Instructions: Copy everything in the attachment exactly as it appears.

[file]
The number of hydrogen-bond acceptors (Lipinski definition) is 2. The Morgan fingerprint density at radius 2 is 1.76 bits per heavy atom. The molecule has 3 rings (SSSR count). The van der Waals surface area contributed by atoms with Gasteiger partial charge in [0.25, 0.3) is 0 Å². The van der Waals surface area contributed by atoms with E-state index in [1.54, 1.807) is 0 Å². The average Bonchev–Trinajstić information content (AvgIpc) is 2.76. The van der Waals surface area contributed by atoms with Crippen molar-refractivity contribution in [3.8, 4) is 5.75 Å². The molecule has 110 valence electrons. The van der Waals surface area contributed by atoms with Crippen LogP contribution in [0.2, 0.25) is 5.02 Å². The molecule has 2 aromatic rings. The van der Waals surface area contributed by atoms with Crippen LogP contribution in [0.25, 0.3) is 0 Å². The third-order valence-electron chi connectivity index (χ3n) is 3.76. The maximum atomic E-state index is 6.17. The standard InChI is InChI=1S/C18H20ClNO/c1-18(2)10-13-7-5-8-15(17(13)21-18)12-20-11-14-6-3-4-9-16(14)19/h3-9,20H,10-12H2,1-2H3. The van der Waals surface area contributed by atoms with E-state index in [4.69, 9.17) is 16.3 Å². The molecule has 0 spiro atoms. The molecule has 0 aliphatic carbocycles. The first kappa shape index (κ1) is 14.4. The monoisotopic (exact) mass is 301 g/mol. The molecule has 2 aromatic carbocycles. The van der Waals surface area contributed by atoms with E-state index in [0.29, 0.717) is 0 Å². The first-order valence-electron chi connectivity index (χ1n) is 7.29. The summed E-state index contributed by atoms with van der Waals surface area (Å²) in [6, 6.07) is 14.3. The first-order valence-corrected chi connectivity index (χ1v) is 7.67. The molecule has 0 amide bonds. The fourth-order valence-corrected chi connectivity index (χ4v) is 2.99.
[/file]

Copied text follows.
The number of hydrogen-bond acceptors (Lipinski definition) is 2. The Morgan fingerprint density at radius 2 is 1.76 bits per heavy atom. The molecule has 3 rings (SSSR count). The van der Waals surface area contributed by atoms with Gasteiger partial charge in [0.25, 0.3) is 0 Å². The van der Waals surface area contributed by atoms with E-state index in [1.54, 1.807) is 0 Å². The average Bonchev–Trinajstić information content (AvgIpc) is 2.76. The van der Waals surface area contributed by atoms with Crippen molar-refractivity contribution in [3.8, 4) is 5.75 Å². The molecule has 110 valence electrons. The van der Waals surface area contributed by atoms with Crippen LogP contribution in [0.2, 0.25) is 5.02 Å². The molecule has 2 aromatic rings. The van der Waals surface area contributed by atoms with Crippen LogP contribution in [0.25, 0.3) is 0 Å². The third-order valence-electron chi connectivity index (χ3n) is 3.76. The maximum atomic E-state index is 6.17. The standard InChI is InChI=1S/C18H20ClNO/c1-18(2)10-13-7-5-8-15(17(13)21-18)12-20-11-14-6-3-4-9-16(14)19/h3-9,20H,10-12H2,1-2H3. The van der Waals surface area contributed by atoms with E-state index in [4.69, 9.17) is 16.3 Å². The molecule has 0 spiro atoms. The molecule has 0 aliphatic carbocycles. The first kappa shape index (κ1) is 14.4. The monoisotopic (exact) mass is 301 g/mol. The molecule has 2 aromatic carbocycles. The van der Waals surface area contributed by atoms with E-state index in [0.29, 0.717) is 0 Å². The first-order valence-electron chi connectivity index (χ1n) is 7.29. The summed E-state index contributed by atoms with van der Waals surface area (Å²) in [6, 6.07) is 14.3. The first-order valence-corrected chi connectivity index (χ1v) is 7.67. The molecule has 0 amide bonds. The fourth-order valence-corrected chi connectivity index (χ4v) is 2.99.